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|FR2529083A2||Title not available|
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|GB2106190A||Title not available|
|GB2114005A||Title not available|
|JPH06220827A||Title not available|
|JPS5628980A||Title not available|
|JPS5710163A||Title not available|
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|JPS5844047A||Title not available|
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|JPS5997115A||Title not available|
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|1||Baumgart, et al., "Mechanical Problems in the Use of the Memory Effect for Osteosynthesis Plates", 1977 (Ref. #4 from Opposition).|
|2||Baumgart, et al., "Memory Alloys-Properties, Phenomenological Theory and Applications", 1976 (Reference #1 from Opposition).|
|3||Bennsmann, et al., "Osteosynthesis Staples Made of Nickel-Titanium, Manufacture Preliminary Experiments and Clinical Use Thereof", 1982 (Ref. #3 from Opposition).|
|4||Bennsmann, et al., "Study of the Memory Alloy Nickel-Titanium and Observations on its Application in the Field of Medicine", 1979 (Reference 2 from Opposition).|
|5||Buehler, et al., "55-Nitinol Unique Wire Alloy with a Memory", Wire Journal Jun. 1963, pp. 41-49.|
|6||Cragg, et al., Radiology, (Apr. 1983) vol. 147, pp. 261-263.|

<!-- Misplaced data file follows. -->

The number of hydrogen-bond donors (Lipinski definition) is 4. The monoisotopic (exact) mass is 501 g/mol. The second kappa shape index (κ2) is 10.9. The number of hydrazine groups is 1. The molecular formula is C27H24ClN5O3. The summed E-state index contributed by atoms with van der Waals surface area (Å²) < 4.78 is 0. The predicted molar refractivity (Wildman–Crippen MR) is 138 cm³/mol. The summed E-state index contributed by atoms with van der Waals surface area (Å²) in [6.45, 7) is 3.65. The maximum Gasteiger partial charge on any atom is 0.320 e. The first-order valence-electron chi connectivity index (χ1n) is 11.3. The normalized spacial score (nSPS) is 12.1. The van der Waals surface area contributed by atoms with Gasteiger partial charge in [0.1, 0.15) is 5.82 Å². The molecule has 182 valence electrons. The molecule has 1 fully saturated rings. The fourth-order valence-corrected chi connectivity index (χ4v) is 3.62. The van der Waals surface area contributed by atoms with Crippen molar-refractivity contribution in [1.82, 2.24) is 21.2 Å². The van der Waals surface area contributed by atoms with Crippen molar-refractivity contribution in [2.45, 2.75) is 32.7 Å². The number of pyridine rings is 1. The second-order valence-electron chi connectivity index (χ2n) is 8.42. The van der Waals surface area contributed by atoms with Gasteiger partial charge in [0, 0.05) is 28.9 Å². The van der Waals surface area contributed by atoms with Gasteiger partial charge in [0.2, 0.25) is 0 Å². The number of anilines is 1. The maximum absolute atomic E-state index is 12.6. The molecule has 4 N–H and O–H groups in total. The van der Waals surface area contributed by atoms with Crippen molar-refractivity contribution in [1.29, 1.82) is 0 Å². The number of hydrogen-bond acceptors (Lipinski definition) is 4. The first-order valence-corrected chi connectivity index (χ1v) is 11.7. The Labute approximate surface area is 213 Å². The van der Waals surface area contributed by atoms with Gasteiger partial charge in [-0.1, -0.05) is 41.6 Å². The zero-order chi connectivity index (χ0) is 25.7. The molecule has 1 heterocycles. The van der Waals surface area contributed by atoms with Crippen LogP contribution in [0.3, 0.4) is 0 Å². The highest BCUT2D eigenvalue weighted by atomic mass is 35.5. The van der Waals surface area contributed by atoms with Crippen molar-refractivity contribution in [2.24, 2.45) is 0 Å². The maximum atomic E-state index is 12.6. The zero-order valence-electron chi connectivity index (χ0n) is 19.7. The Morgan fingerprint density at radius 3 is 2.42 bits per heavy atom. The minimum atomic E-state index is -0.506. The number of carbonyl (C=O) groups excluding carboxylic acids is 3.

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|9||Jackson, "55-Nitinol—The Alloy with a Memory: Its Physical Metallurgy, Properties, and Applications," NASA-SP5110 (1972).|
|10||Kirk-Othmer, Encyclopedia of Chemical Technology, 3rd Ed., vol. 20, pp. 7-26-7-36.|
|11||Ling, et al., Variation in the Shape Recovery Temperature in Ni-Ti Alloys, Mat'ls Sc. & Eng., vol. 48, pp. 241-247 (1981).|
|12||Mazer, "Therapeutic Embolization of the Renal Artery with Gianturco Coils: Limitations and Technical Pitfalls," Radiology, 138:37-46 (Jan. 1981).|
|13||Oonishi, Clinical Magazine: Orthopaedic Surgery, 32, p. 1180 (1981).|
|14||Perkins, "Shape Memory Effects in Alloys," Plenum Press, NY 1975. (pp. 29-59, Rodriguez article; pp. 59-89, Shimizu article; pp. 273-304, Perkins article.).|
|15||Physik in Unserer Zeit, 1977, Nr. 2, Verlag Chemie GmbH, Seite 33, and translation thereof.|
|16||Portsmann, et al., "P Wave Synchronous Pacing Using Anchored Atrial Electrode Implanted Without Thoracotomy", Jul. 1972, The American Journal of Cardiology vol. 30, pp. 74-76.|
|17||Robinson, "Metallurgy: Extraordinary Alloys that Remember their Past," Science, vol. 191, No. 4230 (May, 1976).|
|18||Schetky, L. McDonald, "Shape Memory Alloys", Scientific America, Nov. 1979, pp. 74-82.|
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|International Classification||A61B17/08, A61B17/064, A61B17/72, A61F2/24, A61F6/14, A61L27/04, A61F2/00, A61F2/06, A61C7/12, A61L31/02, A61F2/01|
|Cooperative Classification||A61L2430/02, A61F2210/0019, A61F2/01, A61B2017/0649, A61C7/12, A61B2017/0647, A61B17/08, A61B17/0642, A61F2/2409, A61B17/72, A61B2017/00867, A61F2/07, A61F2002/30093, A61F6/14, A61L2400/16, A61L31/022, A61C2201/007, A61L27/04|
|European Classification||A61L31/02B, A61F6/14, A61B17/08, A61F2/24C, A61L27/04, A61B17/72, A61F2/01, A61B17/064B, A61C7/12|
|Nov 18, 1996||AS||Assignment|